Furthermore, Rule 9(b) ostensibly rebukes using the convenience of discovery to find a basis for and to justify an action against multiple defendants for which there is no basis for alleging a conspiracy based on fraud. Thornock v. Kinderhill Corp., 712 F. Supp. 1123, 1129 (S.D.N.Y. 1989).

III. RICO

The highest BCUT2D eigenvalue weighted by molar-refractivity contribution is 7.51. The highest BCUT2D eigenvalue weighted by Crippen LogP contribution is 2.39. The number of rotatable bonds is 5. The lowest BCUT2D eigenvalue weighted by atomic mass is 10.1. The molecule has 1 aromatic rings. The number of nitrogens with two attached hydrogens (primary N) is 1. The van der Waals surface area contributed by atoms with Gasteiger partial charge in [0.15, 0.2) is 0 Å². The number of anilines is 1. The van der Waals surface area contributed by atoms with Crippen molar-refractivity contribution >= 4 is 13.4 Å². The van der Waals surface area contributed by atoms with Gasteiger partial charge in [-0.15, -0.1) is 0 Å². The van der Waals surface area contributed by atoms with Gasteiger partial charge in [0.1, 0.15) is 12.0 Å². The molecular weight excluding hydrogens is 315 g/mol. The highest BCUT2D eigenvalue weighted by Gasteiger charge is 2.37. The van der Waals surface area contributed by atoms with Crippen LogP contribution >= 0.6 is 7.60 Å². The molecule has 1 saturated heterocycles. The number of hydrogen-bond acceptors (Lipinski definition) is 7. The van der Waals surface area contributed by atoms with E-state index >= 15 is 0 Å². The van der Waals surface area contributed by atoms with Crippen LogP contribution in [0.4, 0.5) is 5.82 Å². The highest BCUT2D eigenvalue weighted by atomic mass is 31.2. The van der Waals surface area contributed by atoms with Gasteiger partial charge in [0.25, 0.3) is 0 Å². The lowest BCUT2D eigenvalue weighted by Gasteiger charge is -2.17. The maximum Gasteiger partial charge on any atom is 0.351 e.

To state a viable RICO claim, a plaintiff must allege that the defendants committed two or more predicate acts within a ten year period and that such acts constituted a pattern of racketeering activity. Sedima, S.P.R.L. v. Imrex Co., 473 U.S. 479, 105 S.Ct. 3275, 87 L.Ed.2d 346 (1985). In Sedima the Supreme Court emphasized that "the definition of a `pattern of racketeering activity' differs from the other provisions in § 1961 in that it states that a pattern `requires at least two acts of racketeering activity,' Section 1961(5) (emphasis added), not that it `means' two such acts. The implication is that while two acts are necessary, they may not be sufficient." Id. at 496, n. 14, 105 S.Ct. at 3285, n. 14. In this regard, what is required is a showing that the predicate acts were related and amounted to, or threatened the likelihood of, continued criminal activity. H.J. Inc. v. Northwestern Bell Telephone Co., 492 U.S. 229, ___, 109 S.Ct. 2893, 2900-01, 106 L.Ed.2d 195, 208 (1989). As noted by the Court in Sedima, "`[i]t is this factor of continuity plus relationship which combines to produce a pattern.'" 473 U.S. at 483, n. 4, 105 S.Ct. at 3278, n. 4 (quoting S.Rep. No. 91-617, p. 158 (1969) (emphasis added)). Defendants contend that Mead has not adequately alleged a "pattern of racketeering activity" within the meaning of §§ 1961(5) and (1) because he has failed to satisfy its "continuity" requirement.